Schumer is looking into 2 more reconciliation bills this year as Biden’s massive infrastructure package comes in 2 parts

Senate Majority Leader Chuck Schumer
Senate Majority Leader Chuck Schumer (D-NY) united his caucus to pass $1.9 trillion coronavirus relief bill.
  • Senate Majority Leader Chuck Schumer may have found a way to pass another bill via reconciliation this year.
  • Democrats were thought to have one more use of reconciliation, but Schumer may have found a third instance.
  • The move comes as President Biden prepares to announce a two-part infrastructure package.
  • See more stories on Insider's business page.

Senate Majority Leader Chuck Schumer may have found a way to use reconciliation more than expected.

Reconciliation is a Senate process that is governed by strict rules and is typically used once per fiscal year. Democrats used it to pass the $1.9 trillion stimulus and were preparing to use it again to pass the forthcoming infrastructure package, reported to be worth up to $4 trillion. However, President Joe Biden is rolling out that package in two parts, as widely reported, and perhaps unrelatedly, Schumer is exploring just how many times Democrats could use reconciliation in 2021.

Per a Schumer aide, the matter could come down to Section 304 of the Congressional Budget Act of 1974. Top policy aides recently argued to the parliamentarian that this section - which focuses on revising budget resolutions - could allow for at least one more use of reconciliation in fiscal year 2021. Democrats would just have to revise the budget resolution to unlock additional reconciliation. Axios first reported on the push from Schumer.

Schumer's office did not respond to Insider's request for additional comment on whether this exploration has any connection to a forthcoming infrastructure package.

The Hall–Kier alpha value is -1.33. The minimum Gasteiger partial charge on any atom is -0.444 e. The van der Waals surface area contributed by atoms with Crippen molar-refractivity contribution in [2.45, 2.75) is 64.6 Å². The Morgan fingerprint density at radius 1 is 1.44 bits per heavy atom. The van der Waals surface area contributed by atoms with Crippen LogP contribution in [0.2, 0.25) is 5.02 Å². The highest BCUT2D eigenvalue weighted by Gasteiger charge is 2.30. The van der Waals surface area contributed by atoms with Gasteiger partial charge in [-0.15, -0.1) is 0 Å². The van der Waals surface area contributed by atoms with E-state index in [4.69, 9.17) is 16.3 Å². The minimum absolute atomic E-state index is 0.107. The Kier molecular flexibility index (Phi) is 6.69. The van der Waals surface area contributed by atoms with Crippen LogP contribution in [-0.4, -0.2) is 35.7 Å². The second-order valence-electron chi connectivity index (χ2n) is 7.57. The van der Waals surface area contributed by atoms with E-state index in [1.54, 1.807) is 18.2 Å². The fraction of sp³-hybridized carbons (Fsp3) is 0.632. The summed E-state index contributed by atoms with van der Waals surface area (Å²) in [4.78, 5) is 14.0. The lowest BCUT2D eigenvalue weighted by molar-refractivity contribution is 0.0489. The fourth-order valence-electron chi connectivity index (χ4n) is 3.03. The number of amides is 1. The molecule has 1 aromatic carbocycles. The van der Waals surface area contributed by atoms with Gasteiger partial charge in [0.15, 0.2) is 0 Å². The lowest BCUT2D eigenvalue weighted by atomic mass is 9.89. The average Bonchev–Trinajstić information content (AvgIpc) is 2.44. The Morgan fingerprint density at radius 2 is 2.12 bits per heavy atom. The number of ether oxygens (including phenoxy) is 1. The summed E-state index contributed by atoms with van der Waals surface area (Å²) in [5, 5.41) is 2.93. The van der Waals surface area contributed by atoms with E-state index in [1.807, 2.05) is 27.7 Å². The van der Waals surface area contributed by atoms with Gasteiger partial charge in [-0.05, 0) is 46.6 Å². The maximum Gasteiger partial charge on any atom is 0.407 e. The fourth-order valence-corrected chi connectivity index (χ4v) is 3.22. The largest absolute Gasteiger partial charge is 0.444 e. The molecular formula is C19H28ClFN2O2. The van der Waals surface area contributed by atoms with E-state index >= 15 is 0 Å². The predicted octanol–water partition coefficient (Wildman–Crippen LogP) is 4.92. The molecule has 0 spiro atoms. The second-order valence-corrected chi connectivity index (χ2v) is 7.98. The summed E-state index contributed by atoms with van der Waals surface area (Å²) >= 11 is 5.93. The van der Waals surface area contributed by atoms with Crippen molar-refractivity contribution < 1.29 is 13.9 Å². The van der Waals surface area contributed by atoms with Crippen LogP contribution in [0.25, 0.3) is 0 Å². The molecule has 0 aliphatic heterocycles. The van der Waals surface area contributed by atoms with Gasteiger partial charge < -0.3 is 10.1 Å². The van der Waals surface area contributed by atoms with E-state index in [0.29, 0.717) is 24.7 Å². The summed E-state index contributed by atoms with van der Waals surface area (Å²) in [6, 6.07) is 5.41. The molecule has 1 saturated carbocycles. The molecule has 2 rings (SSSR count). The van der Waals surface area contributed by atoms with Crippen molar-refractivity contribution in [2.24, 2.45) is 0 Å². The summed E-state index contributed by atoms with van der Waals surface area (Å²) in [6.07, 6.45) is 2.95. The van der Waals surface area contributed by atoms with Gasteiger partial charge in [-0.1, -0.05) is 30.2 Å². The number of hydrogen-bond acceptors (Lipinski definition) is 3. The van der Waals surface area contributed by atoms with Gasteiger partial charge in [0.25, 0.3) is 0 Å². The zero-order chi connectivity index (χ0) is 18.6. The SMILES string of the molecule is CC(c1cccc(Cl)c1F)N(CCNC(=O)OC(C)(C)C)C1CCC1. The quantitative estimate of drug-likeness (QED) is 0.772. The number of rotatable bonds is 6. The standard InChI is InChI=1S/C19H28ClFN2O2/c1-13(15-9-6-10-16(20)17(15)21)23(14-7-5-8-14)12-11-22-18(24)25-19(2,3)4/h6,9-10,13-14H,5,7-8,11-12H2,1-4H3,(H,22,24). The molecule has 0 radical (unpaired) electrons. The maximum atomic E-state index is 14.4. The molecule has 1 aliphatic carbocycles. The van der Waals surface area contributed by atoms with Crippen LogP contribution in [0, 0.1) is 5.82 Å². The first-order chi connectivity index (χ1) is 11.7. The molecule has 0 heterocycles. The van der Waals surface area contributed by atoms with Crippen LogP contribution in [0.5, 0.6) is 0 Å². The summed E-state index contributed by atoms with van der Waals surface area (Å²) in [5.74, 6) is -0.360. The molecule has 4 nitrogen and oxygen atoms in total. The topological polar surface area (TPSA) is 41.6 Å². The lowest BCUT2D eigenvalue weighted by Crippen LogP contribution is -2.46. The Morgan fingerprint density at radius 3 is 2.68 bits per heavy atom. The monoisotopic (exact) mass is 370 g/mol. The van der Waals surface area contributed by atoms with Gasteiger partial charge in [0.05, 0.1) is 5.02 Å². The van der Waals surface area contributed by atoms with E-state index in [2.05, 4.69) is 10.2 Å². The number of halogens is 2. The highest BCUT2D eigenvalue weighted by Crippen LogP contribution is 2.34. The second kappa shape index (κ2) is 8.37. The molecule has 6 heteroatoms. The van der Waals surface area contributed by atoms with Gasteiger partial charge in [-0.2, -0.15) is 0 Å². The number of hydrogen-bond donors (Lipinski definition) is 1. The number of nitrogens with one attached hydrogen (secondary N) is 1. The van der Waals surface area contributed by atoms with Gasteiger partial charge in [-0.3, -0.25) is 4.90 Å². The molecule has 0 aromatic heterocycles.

There's been no final decision on this strategy, the aide said. Absent further use of reconciliation, Biden's ambitious legislative plans will likely founder on a Republican filibuster.

Both reconciliation and the filibuster are hot topics in Washington

Sen. Joe Manchin, a moderate from West Virginia who represents one of the harder votes Schumer has to corral for a large package, has said he wouldn't back a follow-up bill that lacks Republican support, and suggested he wouldn't support passing one through reconciliation. But the upcoming infrastructure package - Biden's follow-up to the $1.9 trillion stimulus package - will reportedly come in two parts and contain major tax increases, something that Republicans probably won't support.

Some Democrats have also called for an end to the filibuster altogether, although Senate Minority Leader Mitch McConnell has said the Senate would enter into a "nuclear winter" if that happens. Manchin has also signaled his opposition to ending the filibuster.

Ultimately, per the aide, "Schumer wants to maximize his options to allow Senate Democrats multiple pathways to advance President Biden's Build Back Better agenda if Senate Republicans try to obstruct or water down a bipartisan agreement."

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